It’s not really the reason for the disconnect, but when I’m in the Killers I’m pretty much just on guitar. We’ve got Brandon playing keyboards and sometimes another producer, so [I’d be like] an outfielder who wants to pitch for a little bit. When I’m at home, I just feel more free to do whatever I want, and I’m not trying to get a keyboard credit on a record or something stupid. I’m just having fun. I almost never play keyboards around those guys. I wouldn’t mind playing bass too, which I do on my solo thing. But I have high regard for Mark [Stoermer]’s bass playing, so I never try to pick up the bass with the Killers either.

 

 

“Don’t Poke the Bear” has this power-pop/new wave vibe, but it also sprawls out to a proggy nine minutes. I know you put that one together in the middle of the night. Did you wake up with the seed of that idea?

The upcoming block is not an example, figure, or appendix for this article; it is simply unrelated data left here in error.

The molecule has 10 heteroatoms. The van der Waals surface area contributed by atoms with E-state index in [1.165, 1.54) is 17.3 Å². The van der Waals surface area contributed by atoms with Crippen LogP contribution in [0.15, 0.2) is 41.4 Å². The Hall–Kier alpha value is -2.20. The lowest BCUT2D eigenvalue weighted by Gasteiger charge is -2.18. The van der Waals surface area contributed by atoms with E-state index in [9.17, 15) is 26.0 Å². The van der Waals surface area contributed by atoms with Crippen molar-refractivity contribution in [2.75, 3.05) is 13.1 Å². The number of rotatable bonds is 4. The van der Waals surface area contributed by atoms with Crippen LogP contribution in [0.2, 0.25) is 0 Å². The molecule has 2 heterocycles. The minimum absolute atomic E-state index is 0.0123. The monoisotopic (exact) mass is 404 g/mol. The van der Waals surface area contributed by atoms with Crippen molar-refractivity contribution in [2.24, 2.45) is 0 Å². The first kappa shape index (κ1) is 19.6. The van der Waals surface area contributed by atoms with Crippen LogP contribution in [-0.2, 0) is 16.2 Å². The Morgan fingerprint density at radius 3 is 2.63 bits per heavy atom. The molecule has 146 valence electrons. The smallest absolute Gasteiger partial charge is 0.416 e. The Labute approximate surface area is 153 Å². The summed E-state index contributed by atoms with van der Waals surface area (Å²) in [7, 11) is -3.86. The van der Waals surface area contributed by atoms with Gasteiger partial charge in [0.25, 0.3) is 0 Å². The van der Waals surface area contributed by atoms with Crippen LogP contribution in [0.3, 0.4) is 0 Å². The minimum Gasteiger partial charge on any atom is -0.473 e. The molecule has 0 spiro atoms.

I had the verse guitar part for four or five years. And I had a couple other versions, but the rest of the song just wasn’t that good. I forced myself to finish it. Sometimes I get in these moods where I’m really creative and obsessive, and I’ll do something for hours. I was home alone, so I stayed up until like 5:30 in the morning adding parts. I felt like I could do no wrong all of the sudden, and I had all these chord ideas coming out of me. I’ve been listening to a lot of Led Zeppelin, and they have a lot of long songs that are just blues jams with slow intros. But I tried to make this one be pretty interesting all the way through and be an epic song, which I’ve always wanted to do. Hopefully, I’ll do it again someday, but it was hard to pull this off.

You recently told Rolling Stone that you had a couple of ideas to make the next Killers album. Would you feel satisfied with that level of contribution moving forward?